Goodbye fedora

I’ve commented in a number of previous posts that I have had an inordinate amount of trouble with Fedora, compared to other distributions I have used. There were also a few posts about my efforts with Arch. Now I am biting the bullet and declaring the move of my main daily work computer to Arch to have been completed. I have been running on Arch for a month or three, and there is no going back.

My first distro was actually Slackware, in 1995, and my use of Linux then was pretty sporadic. Then I did a spate of using Red Hat 5.2, but I didn’t switch completely, since my primary employer-provided work box still had to be Windows. Shortly thereafter I installed Debian 2.1 (Slink) on an old 68K mac, and then a little later had another intel box running Red Hat 6.2, and during those times I was compiling my own kernels, tracking the latest releases, etc., and learning. Like drinking from a firehose.

But it wasn’t until I retired and came to Colorado that I built a box and installed my first Fedora system. I remember migrating to Fedora 3 so I must have been on Fedora 2, but I have almost no memory of Fedora 2 and I don’t think I ever used Fedora 1.

Sometime around 2008 or thereabouts I installed ubuntu on a separate box, using parts left over from an upgrade. I think my first ubuntu release was intrepid, because I think I remember the migration to jaunty, but the main “every day” box was still Fedora. I believe I have used almost every Fedora release since 3, although there were probably a few I skipped over. The last one I installed was 30. 31 has been out since October, but I haven’t migrated. Actually, I haven’t consciously migrated for the last several releases. For the last several years my migrations have been forced, when something untoward happens and I end up deciding it will be easier to just build a new boot that figure out how to fix what has gone wrong.

The biggest pains for me with Fedora have been:

  • The graphics driver: I have an old nvidia GTX 750 TI, I think it is called. And the nouveau driver just fails about once a week, and the monitor freezes. All of the clockwork machinery around displays, and X, and dbus, and gdm, and gnome is just too intricate to allow me to get in from another system and kill this and kill that and restart the other to get it back. I end up having to just reboot. The alternative is to install the nvidia proprietary driver. Which is fine until the kernel gets upgraded. Then DKMS is supposed to automatically update the nvidia driver. But somehow this never works for me. In fairness, I think in the last few months I have actually seen it work once or twice.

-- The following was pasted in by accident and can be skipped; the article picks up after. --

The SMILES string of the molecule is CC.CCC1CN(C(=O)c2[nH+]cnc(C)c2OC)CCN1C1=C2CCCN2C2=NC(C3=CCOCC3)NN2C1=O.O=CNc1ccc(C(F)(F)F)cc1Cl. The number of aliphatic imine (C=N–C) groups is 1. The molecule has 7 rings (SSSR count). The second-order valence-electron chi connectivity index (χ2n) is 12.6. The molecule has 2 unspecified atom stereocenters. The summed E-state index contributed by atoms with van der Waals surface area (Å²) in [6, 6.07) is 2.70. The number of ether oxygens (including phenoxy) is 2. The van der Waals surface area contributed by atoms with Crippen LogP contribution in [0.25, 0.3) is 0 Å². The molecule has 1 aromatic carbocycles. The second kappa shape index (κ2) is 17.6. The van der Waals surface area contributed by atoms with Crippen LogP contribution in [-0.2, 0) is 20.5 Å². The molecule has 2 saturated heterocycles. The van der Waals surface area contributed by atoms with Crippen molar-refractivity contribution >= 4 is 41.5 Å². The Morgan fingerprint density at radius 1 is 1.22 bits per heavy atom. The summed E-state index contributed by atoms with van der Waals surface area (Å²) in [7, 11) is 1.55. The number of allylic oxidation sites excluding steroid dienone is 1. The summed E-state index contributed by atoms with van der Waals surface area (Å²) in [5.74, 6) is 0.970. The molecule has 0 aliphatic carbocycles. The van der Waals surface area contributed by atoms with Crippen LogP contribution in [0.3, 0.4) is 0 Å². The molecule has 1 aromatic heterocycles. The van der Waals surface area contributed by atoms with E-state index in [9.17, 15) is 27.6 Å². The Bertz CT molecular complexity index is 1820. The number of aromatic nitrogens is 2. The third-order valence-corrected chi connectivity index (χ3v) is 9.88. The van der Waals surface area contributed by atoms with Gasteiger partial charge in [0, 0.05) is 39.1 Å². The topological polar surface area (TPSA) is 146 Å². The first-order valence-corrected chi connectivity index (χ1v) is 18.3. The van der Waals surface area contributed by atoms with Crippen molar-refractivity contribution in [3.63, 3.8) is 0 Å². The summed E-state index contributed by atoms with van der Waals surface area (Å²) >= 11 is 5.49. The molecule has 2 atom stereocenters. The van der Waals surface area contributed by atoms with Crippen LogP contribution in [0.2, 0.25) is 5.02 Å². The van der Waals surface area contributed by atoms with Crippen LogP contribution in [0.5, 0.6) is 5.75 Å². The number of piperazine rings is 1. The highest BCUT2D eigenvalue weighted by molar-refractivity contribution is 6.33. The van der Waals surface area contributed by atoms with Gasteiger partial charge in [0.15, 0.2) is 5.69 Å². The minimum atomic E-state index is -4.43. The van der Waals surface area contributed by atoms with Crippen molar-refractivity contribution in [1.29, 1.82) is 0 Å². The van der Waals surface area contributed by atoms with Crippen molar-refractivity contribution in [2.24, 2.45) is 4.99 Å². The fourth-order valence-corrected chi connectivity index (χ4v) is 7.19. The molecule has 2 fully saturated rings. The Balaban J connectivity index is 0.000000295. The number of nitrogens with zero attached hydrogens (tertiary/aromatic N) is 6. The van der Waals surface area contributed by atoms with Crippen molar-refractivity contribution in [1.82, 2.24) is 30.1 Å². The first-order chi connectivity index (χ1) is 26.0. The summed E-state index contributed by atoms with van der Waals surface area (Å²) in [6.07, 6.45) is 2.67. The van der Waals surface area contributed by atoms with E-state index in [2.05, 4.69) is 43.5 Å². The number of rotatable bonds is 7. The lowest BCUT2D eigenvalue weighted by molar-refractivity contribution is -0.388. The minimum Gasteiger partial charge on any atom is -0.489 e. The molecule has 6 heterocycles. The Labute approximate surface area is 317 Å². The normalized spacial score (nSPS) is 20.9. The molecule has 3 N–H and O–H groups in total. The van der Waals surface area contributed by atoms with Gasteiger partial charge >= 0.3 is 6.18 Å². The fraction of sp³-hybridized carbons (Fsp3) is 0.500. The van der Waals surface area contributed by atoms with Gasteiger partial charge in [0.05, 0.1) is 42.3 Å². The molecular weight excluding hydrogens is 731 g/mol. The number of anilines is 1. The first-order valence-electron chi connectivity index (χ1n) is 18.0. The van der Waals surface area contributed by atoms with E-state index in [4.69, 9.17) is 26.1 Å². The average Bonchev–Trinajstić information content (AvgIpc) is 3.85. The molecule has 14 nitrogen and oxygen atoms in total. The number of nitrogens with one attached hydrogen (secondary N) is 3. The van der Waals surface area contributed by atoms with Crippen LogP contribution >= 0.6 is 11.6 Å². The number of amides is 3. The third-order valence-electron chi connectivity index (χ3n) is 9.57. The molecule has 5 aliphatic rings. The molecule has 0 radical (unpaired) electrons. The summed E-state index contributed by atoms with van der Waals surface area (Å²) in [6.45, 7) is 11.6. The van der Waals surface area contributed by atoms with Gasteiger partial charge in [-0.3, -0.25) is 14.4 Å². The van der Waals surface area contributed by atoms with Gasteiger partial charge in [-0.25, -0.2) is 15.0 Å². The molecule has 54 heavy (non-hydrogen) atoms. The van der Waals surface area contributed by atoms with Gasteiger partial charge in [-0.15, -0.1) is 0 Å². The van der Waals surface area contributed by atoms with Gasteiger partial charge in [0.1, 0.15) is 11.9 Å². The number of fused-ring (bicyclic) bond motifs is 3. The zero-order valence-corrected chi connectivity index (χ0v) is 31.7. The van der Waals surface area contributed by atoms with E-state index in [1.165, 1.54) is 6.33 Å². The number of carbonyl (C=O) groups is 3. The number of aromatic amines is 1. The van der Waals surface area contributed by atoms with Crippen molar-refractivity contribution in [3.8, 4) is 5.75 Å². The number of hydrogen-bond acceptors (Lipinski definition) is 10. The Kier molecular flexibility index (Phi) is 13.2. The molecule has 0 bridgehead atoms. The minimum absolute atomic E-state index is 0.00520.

• The automatic upgrade to new release: I routinely upgrade Ubuntu just by clicking the button when it asks. I may be tempting fate to say this, but so far Ubuntu usually upgrades fine. But with Fedora I have never successfully been able to use their automatic upgrade in dnf. To be fair, my Fedora installation was more complex than most of the ubuntu ones – there are more services, there is more stuff going on, there are probably more local configurations of things, and too, since I have been using Fedora so long there is probably old cruft that I’m carrying around.
  • I don’t like the “interventions”. It is one of the struggles with linux (with any distro, I suppose), that it is hard sometimes to figure out which things are coming from “Linux” (whatever that means – vaguely “upstream”), and which are the things coming from Fedora trying to “help me”. It isn’t always easy to tell when some well-meaning genius on the Fedora team has completely revised the way something works. I mean no disrespect here, I’m sure that most of what they do is good, and helpful. The difficulty is in knowing when I am being helped.
  • Nagging: I like that Ubuntu at least has this concept of the long-term release, meaning I can go at least a couple of years without having to update it. Now, again, to be fair, this is hardly a shortcoming with Fedora. If you don’t want to upgrade your system every six months then why are you using Fedora? Well, because I’m too lazy and sorry to move to something else! Alright, then we know where the problem actually lies, and it is not with Fedora.

So as I’ve noted elsewhere, a friend said “I’m trying Arch, and it is a rolling upgrade”, and I thought that sounded pretty good. And I went through a significant learning curve getting it up on a laptop, and shooting myself repeatedly in the foot.

So now I have made the migration to Arch on Oregano. Who knows? Perhaps I will come to regret giving up a distro that attempts to do all the difficult bits for you, in favor of one that obliges you to do everything for yourself.

But what I like so far:

Small upgrades. Hit the button every week or so.

No graphics driver issues. Turns out Arch isn’t as pedantic as Fedora about proprietary drivers. You want the proprietary driver, sure no problem, and we will give you the update of that as dependency when the kernel changes.

The ARCH documentation is fabulous. For me it is far better than Fedora, but again this has to do with expectations, and with where you are in the learning curve, and what you are hoping to get from the documentation. I have friends who have a lot less linux experience than I for whom the Fedora documentation is more appropriate.